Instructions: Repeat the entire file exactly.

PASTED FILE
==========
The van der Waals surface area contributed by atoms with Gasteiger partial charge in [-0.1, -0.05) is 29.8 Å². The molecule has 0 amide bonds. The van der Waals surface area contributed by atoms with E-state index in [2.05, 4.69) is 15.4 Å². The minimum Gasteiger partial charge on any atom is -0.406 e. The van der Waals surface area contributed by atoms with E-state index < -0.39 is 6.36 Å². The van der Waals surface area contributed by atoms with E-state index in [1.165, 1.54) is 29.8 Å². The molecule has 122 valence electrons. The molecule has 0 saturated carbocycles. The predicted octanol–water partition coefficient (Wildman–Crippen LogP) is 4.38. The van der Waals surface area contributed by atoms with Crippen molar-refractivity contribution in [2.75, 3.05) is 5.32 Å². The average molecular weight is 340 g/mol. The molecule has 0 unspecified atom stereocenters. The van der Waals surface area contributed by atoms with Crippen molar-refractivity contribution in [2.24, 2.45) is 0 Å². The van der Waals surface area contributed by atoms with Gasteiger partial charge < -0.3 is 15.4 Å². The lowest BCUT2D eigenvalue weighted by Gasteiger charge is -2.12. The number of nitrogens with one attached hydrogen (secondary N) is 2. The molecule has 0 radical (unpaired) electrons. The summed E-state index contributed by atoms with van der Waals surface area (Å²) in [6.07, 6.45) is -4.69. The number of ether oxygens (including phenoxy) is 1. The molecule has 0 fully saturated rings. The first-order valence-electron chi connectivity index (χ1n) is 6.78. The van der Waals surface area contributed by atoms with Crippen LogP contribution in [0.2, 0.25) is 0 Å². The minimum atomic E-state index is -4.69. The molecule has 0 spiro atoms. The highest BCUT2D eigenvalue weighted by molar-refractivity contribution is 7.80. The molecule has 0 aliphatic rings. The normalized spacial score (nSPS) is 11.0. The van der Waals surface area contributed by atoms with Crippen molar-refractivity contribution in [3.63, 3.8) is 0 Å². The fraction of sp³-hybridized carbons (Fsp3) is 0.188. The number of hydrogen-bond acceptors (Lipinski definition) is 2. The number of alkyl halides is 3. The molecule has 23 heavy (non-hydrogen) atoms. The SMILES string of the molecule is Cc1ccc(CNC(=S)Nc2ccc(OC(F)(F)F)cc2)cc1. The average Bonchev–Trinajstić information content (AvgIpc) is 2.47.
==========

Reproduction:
The van der Waals surface area contributed by atoms with Gasteiger partial charge in [-0.1, -0.05) is 29.8 Å². The molecule has 0 amide bonds. The van der Waals surface area contributed by atoms with E-state index in [2.05, 4.69) is 15.4 Å². The minimum Gasteiger partial charge on any atom is -0.406 e. The van der Waals surface area contributed by atoms with E-state index < -0.39 is 6.36 Å². The van der Waals surface area contributed by atoms with E-state index in [1.165, 1.54) is 29.8 Å². The molecule has 122 valence electrons. The molecule has 0 saturated carbocycles. The predicted octanol–water partition coefficient (Wildman–Crippen LogP) is 4.38. The van der Waals surface area contributed by atoms with Crippen molar-refractivity contribution in [2.75, 3.05) is 5.32 Å². The average molecular weight is 340 g/mol. The molecule has 0 unspecified atom stereocenters. The van der Waals surface area contributed by atoms with Crippen molar-refractivity contribution in [2.24, 2.45) is 0 Å². The van der Waals surface area contributed by atoms with Gasteiger partial charge < -0.3 is 15.4 Å². The lowest BCUT2D eigenvalue weighted by Gasteiger charge is -2.12. The number of nitrogens with one attached hydrogen (secondary N) is 2. The molecule has 0 radical (unpaired) electrons. The summed E-state index contributed by atoms with van der Waals surface area (Å²) in [6.07, 6.45) is -4.69. The number of ether oxygens (including phenoxy) is 1. The molecule has 0 fully saturated rings. The first-order valence-electron chi connectivity index (χ1n) is 6.78. The van der Waals surface area contributed by atoms with Crippen LogP contribution in [0.2, 0.25) is 0 Å². The minimum atomic E-state index is -4.69. The molecule has 0 spiro atoms. The highest BCUT2D eigenvalue weighted by molar-refractivity contribution is 7.80. The molecule has 0 aliphatic rings. The normalized spacial score (nSPS) is 11.0. The van der Waals surface area contributed by atoms with Crippen molar-refractivity contribution in [3.63, 3.8) is 0 Å². The fraction of sp³-hybridized carbons (Fsp3) is 0.188. The number of hydrogen-bond acceptors (Lipinski definition) is 2. The number of alkyl halides is 3. The molecule has 23 heavy (non-hydrogen) atoms. The SMILES string of the molecule is Cc1ccc(CNC(=S)Nc2ccc(OC(F)(F)F)cc2)cc1. The average Bonchev–Trinajstić information content (AvgIpc) is 2.47.